What Happened to Taylor Swift?

If anything, I’ve been a vague fan of Taylor Swift since she became famous. She made average but catchy music that I would always end up humming at a later point, and was nothing special but was generically inoffensive.

Also, she was a non-sexualised, intelligent role model for girls – which is always something positive.

Although she did have songs that praised her ‘wearing sneakers’ and ‘sitting on the bleachers’ rather than wearing high heels or cheer-leading in a problematic depiction of girl on girl hate, but whatever – she was young, right?

But she has recently spawned into something awful, beyond just her white feminist values, but being so blinded by her own fame she believed herself untouchable.

Taylor was brought back to reality by Kim Kardashian’s fool-proof evidence of Taylor’s lies against Kanye, and crushed the curated image of the victimised little girl and showed the world the truth of Taylor’s false and dangerously orchestrated image.

Now, Kanye’s use of the word ‘bitch’ to describe Taylor is offensive, and the use of the word by men is a minor logistical part of sexism that I am uncomfortable with. So if she was unaware of this line then I appreciate her annoyance.

However, she never said it was the use of misogynistic language, but argued that she was never told about it, and never agreed to the lyrics saying Kanye made her famous. She even alluded to it in her Grammy acceptance speech, saying that ‘people will try and take credit for your fame and success’ and preached to women to stay strong. Removing any ambiguity to the fact she was taking an issue with the whole lyric, not just ‘bitch’.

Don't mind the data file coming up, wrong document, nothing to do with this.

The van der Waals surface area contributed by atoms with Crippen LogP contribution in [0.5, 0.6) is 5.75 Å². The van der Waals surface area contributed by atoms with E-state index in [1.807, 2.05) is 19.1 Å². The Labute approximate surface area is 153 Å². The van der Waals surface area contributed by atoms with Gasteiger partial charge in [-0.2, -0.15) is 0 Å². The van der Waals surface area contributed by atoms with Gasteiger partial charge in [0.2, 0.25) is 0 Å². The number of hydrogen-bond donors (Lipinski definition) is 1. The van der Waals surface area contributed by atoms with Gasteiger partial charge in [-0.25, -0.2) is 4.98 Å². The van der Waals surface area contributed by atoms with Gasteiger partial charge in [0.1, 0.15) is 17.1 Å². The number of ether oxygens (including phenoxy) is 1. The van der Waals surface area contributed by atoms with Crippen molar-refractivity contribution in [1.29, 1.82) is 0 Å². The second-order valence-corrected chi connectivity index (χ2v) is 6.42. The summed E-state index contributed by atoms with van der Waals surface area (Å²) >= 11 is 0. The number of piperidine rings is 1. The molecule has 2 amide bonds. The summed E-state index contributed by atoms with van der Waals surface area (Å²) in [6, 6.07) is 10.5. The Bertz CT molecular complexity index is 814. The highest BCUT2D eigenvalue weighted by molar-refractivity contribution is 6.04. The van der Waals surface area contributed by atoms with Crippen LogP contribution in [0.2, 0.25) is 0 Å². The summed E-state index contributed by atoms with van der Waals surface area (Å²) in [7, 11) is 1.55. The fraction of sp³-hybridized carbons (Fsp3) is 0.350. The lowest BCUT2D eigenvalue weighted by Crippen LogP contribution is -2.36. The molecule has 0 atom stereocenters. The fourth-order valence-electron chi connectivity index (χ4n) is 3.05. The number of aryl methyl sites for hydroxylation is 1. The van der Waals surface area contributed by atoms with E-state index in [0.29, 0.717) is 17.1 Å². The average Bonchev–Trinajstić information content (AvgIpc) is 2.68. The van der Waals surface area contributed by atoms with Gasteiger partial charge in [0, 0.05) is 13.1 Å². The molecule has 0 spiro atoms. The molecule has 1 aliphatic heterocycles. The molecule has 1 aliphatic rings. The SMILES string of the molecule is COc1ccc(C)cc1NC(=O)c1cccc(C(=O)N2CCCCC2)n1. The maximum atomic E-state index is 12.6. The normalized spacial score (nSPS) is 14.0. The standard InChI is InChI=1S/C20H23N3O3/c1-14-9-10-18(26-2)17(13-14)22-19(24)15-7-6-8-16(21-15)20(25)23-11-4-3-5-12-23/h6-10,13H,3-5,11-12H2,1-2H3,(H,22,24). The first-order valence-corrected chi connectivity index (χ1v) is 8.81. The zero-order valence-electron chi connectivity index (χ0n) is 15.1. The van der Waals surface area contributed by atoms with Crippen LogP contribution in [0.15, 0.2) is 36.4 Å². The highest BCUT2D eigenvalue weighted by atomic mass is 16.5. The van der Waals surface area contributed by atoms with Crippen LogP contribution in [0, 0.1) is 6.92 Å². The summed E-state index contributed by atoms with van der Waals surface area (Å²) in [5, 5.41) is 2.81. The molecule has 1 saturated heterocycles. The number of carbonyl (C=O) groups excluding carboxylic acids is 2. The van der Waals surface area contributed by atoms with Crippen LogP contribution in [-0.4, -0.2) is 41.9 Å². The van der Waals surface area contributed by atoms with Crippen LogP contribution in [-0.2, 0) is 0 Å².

Tearing down a black man for being misogynistic and cruel, while victimising yourself as an innocent white woman being preyed on, creates an uncomfortable racial edge which is only heightened when it’s revealed that she in fact lied about it.

A line that succinctly sums it up in this article put it into perspective for me, ‘In 2016, [Taylors] get people fired. In 1916, [Taylors] got people lynched.’

Taylor labels herself a protector of women’s rights, along with her ‘girl crew’ of Lena Dunham and other White Feminists™. When in reality, Kim Kardashian is a far better and real version of feminism than Taylor ever will be.

Although not perfect, she has risen from the misogynistic ashes of her sex tape used to smear her name, and created an empire around herself.

She has taken autonomy of her own body – defining the sexual side of feminism, and how women can love their body and project it outwards, as long as they own their own rights and the image isn’t created by the male gaze.

She has managed to create an image of herself and a version of feminism without being outwardly vicious to many other people, (Amber Rose being an exception, which she partially rectified).

Taylor has been outed as a falsely victimized, mean girl, white feminist – and it makes perfect sense as to why she’s been leaving such a bad taste in my mouth for a few months. She wasn’t the young, country girl from 2009 – she was very much a mean girl who knew how to manipulate the media for her own means, and throwing other people and including women (Katy Perry) under the bus while doing so.